Can you look at it? Do you flinch? It’s bloodless, after all. No bones piercing skin, no sign of solid turned to liquid–although reports say that when they tried to move it, the body was little more than mush held together by clothing. A meat scarecrow. But you can’t see any of that. And perhaps this disappoints you a little. But the body hadn’t settled long enough to dissolve when photography student, Robert Wiles, snapped its image. He’d be drinking coffee in a local diner when he heard whatever sound is made when human meets steel at top speed. LIFE Magazine’s Picture of the Week. Page forty-three of the May 12th issue. “The Most Beautiful Suicide.”

Her name was Evelyn McHale.

She wasn’t beautiful.

Only the photograph is beautiful.

An exquisite shot; as artful an arrangement as you could expect to see in an edgy advertising campaign, the kind found only in those thick, heavily scented magazines. The slightly elevated camera eye allows us the full length of the upside-down body and the wrinkled steel spreads from beneath, as if she’s simply flopped backwards, after a long day, on to a bed of black metal. About her head and to the right of her feet are white dots, glass fragments that give sound to the image. The sound of calamity; the smashing of a million, million cells in a single instant. The sound of hysteria. These same tiny dots give it movement; a bounce-less energy of down, of plunge, of end. Delicate and devastating. Like one of those slow-motion films of a water drop crashing onto a leaf.

At the top edge, there’s the blurred suggestion of people. They’re very close. All men, it seems. Trench coats and cigarettes, fedoras at cocky angles. Officials perhaps? The type called to deal with situations like this. But then you remember: four minutes. There’s been no time for police or tape or procedures or statements or questions or identification or loved ones. So, these men are just there. De-mobbed veterans, stormers of Normandy, liberators of Belsen. They’ve seen worse. Perhaps these fuzzily rendered Joe Publics turn to each other, and silently decide: Let’s start at the top. With her feet.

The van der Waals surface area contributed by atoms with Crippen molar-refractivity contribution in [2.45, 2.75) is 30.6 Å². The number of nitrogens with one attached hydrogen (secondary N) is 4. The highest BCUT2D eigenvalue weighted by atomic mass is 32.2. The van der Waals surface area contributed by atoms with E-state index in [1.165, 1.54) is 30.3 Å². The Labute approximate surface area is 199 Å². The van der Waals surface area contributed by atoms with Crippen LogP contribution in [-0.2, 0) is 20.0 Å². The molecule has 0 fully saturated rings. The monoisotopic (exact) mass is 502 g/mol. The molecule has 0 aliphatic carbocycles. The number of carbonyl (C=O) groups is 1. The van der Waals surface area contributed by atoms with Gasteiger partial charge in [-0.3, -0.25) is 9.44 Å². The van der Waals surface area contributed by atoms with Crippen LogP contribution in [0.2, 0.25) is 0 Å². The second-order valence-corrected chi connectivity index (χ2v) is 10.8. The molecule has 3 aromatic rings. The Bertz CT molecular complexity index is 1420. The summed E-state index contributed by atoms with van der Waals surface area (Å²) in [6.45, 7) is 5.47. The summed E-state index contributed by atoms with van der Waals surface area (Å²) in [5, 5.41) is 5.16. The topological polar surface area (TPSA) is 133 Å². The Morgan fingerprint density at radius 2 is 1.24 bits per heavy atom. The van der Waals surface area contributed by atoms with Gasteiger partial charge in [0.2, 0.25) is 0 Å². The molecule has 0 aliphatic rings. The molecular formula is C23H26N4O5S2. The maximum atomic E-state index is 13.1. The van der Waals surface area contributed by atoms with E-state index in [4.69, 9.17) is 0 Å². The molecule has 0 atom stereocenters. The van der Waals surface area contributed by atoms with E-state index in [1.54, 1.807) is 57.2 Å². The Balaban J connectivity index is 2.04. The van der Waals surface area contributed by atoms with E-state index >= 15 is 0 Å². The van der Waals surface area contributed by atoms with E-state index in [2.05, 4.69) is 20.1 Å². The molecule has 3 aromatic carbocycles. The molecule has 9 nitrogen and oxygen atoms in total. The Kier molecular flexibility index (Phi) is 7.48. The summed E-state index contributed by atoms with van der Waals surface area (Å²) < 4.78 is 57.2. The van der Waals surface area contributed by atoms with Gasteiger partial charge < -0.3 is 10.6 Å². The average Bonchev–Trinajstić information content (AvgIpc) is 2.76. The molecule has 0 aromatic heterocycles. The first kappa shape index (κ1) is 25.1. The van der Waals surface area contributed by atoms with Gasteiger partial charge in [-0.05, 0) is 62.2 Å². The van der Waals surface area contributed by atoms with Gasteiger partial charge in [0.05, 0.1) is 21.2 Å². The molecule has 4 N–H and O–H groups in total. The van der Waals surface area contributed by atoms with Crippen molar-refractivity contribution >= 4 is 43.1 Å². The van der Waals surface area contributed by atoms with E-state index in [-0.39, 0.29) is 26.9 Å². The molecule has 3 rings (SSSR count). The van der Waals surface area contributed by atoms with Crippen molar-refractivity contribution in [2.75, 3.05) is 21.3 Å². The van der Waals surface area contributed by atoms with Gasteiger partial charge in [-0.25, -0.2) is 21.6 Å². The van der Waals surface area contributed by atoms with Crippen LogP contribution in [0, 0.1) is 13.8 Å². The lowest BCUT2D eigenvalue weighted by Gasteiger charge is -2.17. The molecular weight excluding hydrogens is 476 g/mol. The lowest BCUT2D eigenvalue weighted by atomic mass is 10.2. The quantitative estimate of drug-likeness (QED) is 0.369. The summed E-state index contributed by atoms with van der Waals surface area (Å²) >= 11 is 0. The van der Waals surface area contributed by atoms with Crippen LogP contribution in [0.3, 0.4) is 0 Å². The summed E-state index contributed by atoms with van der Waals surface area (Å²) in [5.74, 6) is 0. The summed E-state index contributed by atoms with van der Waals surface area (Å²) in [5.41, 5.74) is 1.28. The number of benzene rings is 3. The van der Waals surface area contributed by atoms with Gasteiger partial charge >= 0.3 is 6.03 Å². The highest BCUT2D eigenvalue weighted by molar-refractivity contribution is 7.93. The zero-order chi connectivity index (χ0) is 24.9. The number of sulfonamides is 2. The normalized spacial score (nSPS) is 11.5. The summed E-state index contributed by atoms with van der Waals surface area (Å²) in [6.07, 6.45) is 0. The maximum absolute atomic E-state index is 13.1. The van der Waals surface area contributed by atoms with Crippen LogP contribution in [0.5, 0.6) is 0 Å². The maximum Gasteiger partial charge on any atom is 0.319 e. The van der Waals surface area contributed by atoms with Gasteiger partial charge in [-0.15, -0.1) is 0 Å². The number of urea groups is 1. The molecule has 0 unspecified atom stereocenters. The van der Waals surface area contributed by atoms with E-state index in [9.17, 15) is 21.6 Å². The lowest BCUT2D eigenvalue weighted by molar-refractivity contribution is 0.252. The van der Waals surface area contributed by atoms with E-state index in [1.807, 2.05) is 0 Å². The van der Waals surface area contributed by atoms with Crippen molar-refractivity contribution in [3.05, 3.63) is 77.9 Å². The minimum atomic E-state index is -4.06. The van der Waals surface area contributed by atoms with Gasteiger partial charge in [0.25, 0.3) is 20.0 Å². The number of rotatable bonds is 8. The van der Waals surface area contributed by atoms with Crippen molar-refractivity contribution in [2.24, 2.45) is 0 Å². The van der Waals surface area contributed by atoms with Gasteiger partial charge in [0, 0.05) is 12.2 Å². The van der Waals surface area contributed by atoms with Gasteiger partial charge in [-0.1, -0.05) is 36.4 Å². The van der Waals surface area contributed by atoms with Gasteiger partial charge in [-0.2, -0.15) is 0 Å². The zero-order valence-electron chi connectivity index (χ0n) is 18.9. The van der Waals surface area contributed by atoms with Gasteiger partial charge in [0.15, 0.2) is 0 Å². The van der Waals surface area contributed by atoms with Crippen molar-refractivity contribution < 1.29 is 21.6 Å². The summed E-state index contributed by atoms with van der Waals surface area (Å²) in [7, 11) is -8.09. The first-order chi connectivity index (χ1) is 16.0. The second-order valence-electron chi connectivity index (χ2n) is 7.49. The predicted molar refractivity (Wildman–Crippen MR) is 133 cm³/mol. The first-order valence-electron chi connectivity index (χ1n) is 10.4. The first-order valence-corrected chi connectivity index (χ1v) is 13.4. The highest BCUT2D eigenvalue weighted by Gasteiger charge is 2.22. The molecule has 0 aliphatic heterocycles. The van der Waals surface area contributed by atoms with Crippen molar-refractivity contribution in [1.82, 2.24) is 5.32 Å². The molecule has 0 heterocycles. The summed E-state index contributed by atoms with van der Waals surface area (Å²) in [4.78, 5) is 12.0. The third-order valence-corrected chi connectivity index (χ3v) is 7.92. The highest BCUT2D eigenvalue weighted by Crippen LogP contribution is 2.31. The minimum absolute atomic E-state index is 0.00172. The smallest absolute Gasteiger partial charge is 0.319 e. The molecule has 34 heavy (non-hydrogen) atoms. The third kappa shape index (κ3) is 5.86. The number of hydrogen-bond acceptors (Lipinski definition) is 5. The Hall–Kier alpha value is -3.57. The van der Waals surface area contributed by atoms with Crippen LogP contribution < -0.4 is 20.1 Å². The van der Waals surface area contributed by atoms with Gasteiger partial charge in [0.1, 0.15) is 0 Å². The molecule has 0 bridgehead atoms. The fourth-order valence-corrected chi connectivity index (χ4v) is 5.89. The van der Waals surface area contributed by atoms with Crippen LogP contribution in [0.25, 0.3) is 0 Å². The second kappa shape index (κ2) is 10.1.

Shoeless. Though shoes seem to be the only item of clothing lost during her free-fall. A flayed stocking drapes her right foot, and the elasticated top of its partner is visible under her left knee. Of course, we wouldn’t normally be able to see this—her knee that is, but in this prone position, her skirt is hitched a little higher than usual. Her ankles are demurely crossed. There is a suggestion in some reports that this was done by the first police officer on the scene, Patrolman John Morrissey. To preserve her dignity.

Moving our eye down the photograph and up her body … her legs are solid. Strong calves, meaty, not fat; brimming with mid-western vigour. Travelling up the curve of her thigh, the suggestion of fullness, of sturdiness is again apparent. The phrase “good stock” comes to mind. But then the curve streamlines, cello-like, to the hips and what was robust becomes voluptuous. And not just because of those Mansfield-ian proportions. No. See the hole? Just above the crotch? A missing button. A burst of sex. Like water gushing from a ruptured pipe.